The one problem I see with your theory is that it’s based on the 5.0 in a fairway wood just being a shortened version of a driver shaft. While that is possible, if it was a stock offering, its more likely a shaft designed and made for that length club. Thus a 4.0 driver does not equal a 5.0 fairway.
Tom, I’m grateful for your work here and I’m very happy to see your numbers are quite similar to mine with ball speed, spin and distance. I was afraid I was in a club by myself. That spin rate doesn’t look extraordinarily high to me, if anything that would seem to optimize your roll out though 17 degree launch is seemingly high. I’ve been trying desperately to gain back yardage with exercise, stretching and tinkering with shafts, loft and spin. FWIW, I recently bought a FGS Stiff shaft stock that came in and without measuring it, or doing anything to tweak it, put a new tip & grip on it and suddenly had ball speeds up 10 mph with 20 yards additional carry and roll. The shaft stock is 46” I believe, and I only paid $20 for it new. And oddly, I’m hitting it straighter and farther with less effort. Any observations?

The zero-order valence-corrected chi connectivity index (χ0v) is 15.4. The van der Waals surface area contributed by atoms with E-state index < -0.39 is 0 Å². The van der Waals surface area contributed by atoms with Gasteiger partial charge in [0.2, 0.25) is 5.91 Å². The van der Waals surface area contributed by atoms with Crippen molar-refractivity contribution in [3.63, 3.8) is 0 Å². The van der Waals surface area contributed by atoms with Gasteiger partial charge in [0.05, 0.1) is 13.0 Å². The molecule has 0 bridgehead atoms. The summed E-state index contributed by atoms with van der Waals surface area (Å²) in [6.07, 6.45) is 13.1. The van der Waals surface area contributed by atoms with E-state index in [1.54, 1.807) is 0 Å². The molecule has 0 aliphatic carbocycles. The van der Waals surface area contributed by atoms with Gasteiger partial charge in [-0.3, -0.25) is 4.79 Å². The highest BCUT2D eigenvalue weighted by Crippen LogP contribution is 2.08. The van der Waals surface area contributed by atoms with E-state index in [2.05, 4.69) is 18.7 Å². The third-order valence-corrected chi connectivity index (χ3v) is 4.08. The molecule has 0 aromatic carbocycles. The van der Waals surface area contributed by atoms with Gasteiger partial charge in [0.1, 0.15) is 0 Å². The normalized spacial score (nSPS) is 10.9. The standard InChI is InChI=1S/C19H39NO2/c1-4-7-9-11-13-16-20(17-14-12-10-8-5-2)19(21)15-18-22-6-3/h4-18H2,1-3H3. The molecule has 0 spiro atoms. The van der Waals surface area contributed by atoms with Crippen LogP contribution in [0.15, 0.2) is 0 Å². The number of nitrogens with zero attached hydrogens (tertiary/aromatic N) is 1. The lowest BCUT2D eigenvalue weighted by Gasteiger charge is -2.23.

I’m not sure who Tom is, but I’m certain he’d say “if it works, don’t question it.”
What did you see the differences between the Cypher & Riptide in the 5.5 regular driver shafts ?
Matt Saternus tested the Riptide.
With a swing speed of 70 to 75 MPH — which senior shaft would you consider the best — the Riptide or the Cypher that would enable a higher flight with good roll out